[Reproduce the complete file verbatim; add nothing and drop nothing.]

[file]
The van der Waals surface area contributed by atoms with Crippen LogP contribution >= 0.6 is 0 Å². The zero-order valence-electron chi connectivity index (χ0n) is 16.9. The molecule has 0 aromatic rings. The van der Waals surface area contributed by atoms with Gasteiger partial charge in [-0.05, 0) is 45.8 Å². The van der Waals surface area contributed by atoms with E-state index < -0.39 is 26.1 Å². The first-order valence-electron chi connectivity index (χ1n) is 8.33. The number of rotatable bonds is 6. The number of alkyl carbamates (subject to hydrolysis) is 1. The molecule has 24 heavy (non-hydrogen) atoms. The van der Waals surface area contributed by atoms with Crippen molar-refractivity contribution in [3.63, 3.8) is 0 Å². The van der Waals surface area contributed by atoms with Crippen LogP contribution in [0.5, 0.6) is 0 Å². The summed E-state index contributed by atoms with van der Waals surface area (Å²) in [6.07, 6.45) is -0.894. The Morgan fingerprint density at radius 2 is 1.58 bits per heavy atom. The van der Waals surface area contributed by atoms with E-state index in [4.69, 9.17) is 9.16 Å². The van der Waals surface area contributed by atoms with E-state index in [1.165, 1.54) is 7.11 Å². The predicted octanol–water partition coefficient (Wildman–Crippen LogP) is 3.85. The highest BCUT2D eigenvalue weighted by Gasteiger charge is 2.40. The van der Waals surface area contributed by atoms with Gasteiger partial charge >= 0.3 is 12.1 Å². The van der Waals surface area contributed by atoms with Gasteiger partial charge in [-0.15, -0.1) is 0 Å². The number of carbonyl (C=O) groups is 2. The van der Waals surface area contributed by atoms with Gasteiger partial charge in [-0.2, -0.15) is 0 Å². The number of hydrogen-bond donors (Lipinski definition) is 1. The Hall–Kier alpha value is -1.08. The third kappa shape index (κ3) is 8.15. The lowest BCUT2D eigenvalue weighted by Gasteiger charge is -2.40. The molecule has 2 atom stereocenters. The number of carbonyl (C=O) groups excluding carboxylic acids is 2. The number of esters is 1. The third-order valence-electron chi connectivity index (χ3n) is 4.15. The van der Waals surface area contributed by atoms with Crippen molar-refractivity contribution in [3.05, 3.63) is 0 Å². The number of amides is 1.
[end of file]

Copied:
The van der Waals surface area contributed by atoms with Crippen LogP contribution >= 0.6 is 0 Å². The zero-order valence-electron chi connectivity index (χ0n) is 16.9. The molecule has 0 aromatic rings. The van der Waals surface area contributed by atoms with Gasteiger partial charge in [-0.05, 0) is 45.8 Å². The van der Waals surface area contributed by atoms with E-state index < -0.39 is 26.1 Å². The first-order valence-electron chi connectivity index (χ1n) is 8.33. The number of rotatable bonds is 6. The number of alkyl carbamates (subject to hydrolysis) is 1. The molecule has 24 heavy (non-hydrogen) atoms. The van der Waals surface area contributed by atoms with Crippen molar-refractivity contribution in [3.63, 3.8) is 0 Å². The van der Waals surface area contributed by atoms with Crippen LogP contribution in [0.5, 0.6) is 0 Å². The summed E-state index contributed by atoms with van der Waals surface area (Å²) in [6.07, 6.45) is -0.894. The Morgan fingerprint density at radius 2 is 1.58 bits per heavy atom. The van der Waals surface area contributed by atoms with E-state index in [4.69, 9.17) is 9.16 Å². The van der Waals surface area contributed by atoms with E-state index in [1.165, 1.54) is 7.11 Å². The predicted octanol–water partition coefficient (Wildman–Crippen LogP) is 3.85. The highest BCUT2D eigenvalue weighted by Gasteiger charge is 2.40. The van der Waals surface area contributed by atoms with Gasteiger partial charge >= 0.3 is 12.1 Å². The van der Waals surface area contributed by atoms with Gasteiger partial charge in [-0.15, -0.1) is 0 Å². The number of carbonyl (C=O) groups is 2. The van der Waals surface area contributed by atoms with Gasteiger partial charge in [-0.2, -0.15) is 0 Å². The number of hydrogen-bond donors (Lipinski definition) is 1. The Hall–Kier alpha value is -1.08. The third kappa shape index (κ3) is 8.15. The lowest BCUT2D eigenvalue weighted by Gasteiger charge is -2.40. The molecule has 2 atom stereocenters. The number of carbonyl (C=O) groups excluding carboxylic acids is 2. The number of esters is 1. The third-order valence-electron chi connectivity index (χ3n) is 4.15. The van der Waals surface area contributed by atoms with Crippen molar-refractivity contribution in [3.05, 3.63) is 0 Å². The number of amides is 1.